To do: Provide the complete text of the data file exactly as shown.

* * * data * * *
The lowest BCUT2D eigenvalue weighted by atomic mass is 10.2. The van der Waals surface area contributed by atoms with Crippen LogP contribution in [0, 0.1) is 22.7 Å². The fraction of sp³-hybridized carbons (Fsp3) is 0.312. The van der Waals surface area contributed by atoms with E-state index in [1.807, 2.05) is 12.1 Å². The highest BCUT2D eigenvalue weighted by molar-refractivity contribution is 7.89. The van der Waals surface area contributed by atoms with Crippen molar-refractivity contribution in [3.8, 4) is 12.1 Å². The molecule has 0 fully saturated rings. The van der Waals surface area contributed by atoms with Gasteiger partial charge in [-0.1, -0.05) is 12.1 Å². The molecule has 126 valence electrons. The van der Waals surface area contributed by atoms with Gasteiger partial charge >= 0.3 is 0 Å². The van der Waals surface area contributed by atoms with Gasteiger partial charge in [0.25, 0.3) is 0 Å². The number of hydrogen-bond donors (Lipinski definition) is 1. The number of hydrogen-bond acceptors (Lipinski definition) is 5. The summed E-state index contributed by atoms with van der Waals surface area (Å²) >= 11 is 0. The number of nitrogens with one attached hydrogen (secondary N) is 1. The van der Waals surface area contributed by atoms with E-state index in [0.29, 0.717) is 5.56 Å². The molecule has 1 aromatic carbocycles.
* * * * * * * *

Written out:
The lowest BCUT2D eigenvalue weighted by atomic mass is 10.2. The van der Waals surface area contributed by atoms with Crippen LogP contribution in [0, 0.1) is 22.7 Å². The fraction of sp³-hybridized carbons (Fsp3) is 0.312. The van der Waals surface area contributed by atoms with E-state index in [1.807, 2.05) is 12.1 Å². The highest BCUT2D eigenvalue weighted by molar-refractivity contribution is 7.89. The van der Waals surface area contributed by atoms with Crippen molar-refractivity contribution in [3.8, 4) is 12.1 Å². The molecule has 0 fully saturated rings. The van der Waals surface area contributed by atoms with Gasteiger partial charge in [-0.1, -0.05) is 12.1 Å². The molecule has 126 valence electrons. The van der Waals surface area contributed by atoms with Gasteiger partial charge >= 0.3 is 0 Å². The van der Waals surface area contributed by atoms with Gasteiger partial charge in [0.25, 0.3) is 0 Å². The number of hydrogen-bond donors (Lipinski definition) is 1. The number of hydrogen-bond acceptors (Lipinski definition) is 5. The summed E-state index contributed by atoms with van der Waals surface area (Å²) >= 11 is 0. The number of nitrogens with one attached hydrogen (secondary N) is 1. The van der Waals surface area contributed by atoms with E-state index in [0.29, 0.717) is 5.56 Å². The molecule has 1 aromatic carbocycles.